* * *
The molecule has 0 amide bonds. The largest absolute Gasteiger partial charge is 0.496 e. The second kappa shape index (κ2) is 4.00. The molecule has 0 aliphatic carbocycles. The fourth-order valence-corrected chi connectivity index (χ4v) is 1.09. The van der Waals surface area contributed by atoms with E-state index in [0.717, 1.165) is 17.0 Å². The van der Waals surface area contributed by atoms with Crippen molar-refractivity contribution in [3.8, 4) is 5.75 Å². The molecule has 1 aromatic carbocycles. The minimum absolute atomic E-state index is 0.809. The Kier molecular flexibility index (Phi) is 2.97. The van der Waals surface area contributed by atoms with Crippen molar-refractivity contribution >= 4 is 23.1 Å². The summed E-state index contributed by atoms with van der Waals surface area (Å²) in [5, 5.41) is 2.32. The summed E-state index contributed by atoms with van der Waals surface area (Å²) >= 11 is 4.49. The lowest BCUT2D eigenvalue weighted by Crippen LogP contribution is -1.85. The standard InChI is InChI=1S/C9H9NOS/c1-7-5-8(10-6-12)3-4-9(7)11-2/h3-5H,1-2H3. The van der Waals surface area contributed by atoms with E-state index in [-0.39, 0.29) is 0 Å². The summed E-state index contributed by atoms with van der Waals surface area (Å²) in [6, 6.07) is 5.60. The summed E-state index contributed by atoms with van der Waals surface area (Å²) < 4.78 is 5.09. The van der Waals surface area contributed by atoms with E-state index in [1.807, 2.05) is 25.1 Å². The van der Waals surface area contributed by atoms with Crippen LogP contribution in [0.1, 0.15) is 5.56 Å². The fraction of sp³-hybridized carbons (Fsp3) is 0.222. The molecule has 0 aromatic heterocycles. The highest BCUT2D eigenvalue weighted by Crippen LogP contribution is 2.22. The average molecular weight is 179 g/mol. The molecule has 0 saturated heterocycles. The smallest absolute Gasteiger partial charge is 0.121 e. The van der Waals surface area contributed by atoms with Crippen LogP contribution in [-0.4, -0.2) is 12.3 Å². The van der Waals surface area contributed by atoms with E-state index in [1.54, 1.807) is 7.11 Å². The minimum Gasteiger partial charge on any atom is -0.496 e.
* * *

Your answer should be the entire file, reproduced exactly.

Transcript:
The molecule has 0 amide bonds. The largest absolute Gasteiger partial charge is 0.496 e. The second kappa shape index (κ2) is 4.00. The molecule has 0 aliphatic carbocycles. The fourth-order valence-corrected chi connectivity index (χ4v) is 1.09. The van der Waals surface area contributed by atoms with E-state index in [0.717, 1.165) is 17.0 Å². The van der Waals surface area contributed by atoms with Crippen molar-refractivity contribution in [3.8, 4) is 5.75 Å². The molecule has 1 aromatic carbocycles. The minimum absolute atomic E-state index is 0.809. The Kier molecular flexibility index (Phi) is 2.97. The van der Waals surface area contributed by atoms with Crippen molar-refractivity contribution >= 4 is 23.1 Å². The summed E-state index contributed by atoms with van der Waals surface area (Å²) in [5, 5.41) is 2.32. The summed E-state index contributed by atoms with van der Waals surface area (Å²) >= 11 is 4.49. The lowest BCUT2D eigenvalue weighted by Crippen LogP contribution is -1.85. The standard InChI is InChI=1S/C9H9NOS/c1-7-5-8(10-6-12)3-4-9(7)11-2/h3-5H,1-2H3. The van der Waals surface area contributed by atoms with E-state index in [-0.39, 0.29) is 0 Å². The summed E-state index contributed by atoms with van der Waals surface area (Å²) in [6, 6.07) is 5.60. The summed E-state index contributed by atoms with van der Waals surface area (Å²) < 4.78 is 5.09. The van der Waals surface area contributed by atoms with E-state index in [1.807, 2.05) is 25.1 Å². The van der Waals surface area contributed by atoms with Crippen LogP contribution in [0.1, 0.15) is 5.56 Å². The fraction of sp³-hybridized carbons (Fsp3) is 0.222. The molecule has 0 aromatic heterocycles. The highest BCUT2D eigenvalue weighted by Crippen LogP contribution is 2.22. The average molecular weight is 179 g/mol. The molecule has 0 saturated heterocycles. The smallest absolute Gasteiger partial charge is 0.121 e. The van der Waals surface area contributed by atoms with Crippen LogP contribution in [-0.4, -0.2) is 12.3 Å². The van der Waals surface area contributed by atoms with E-state index in [1.54, 1.807) is 7.11 Å². The minimum Gasteiger partial charge on any atom is -0.496 e.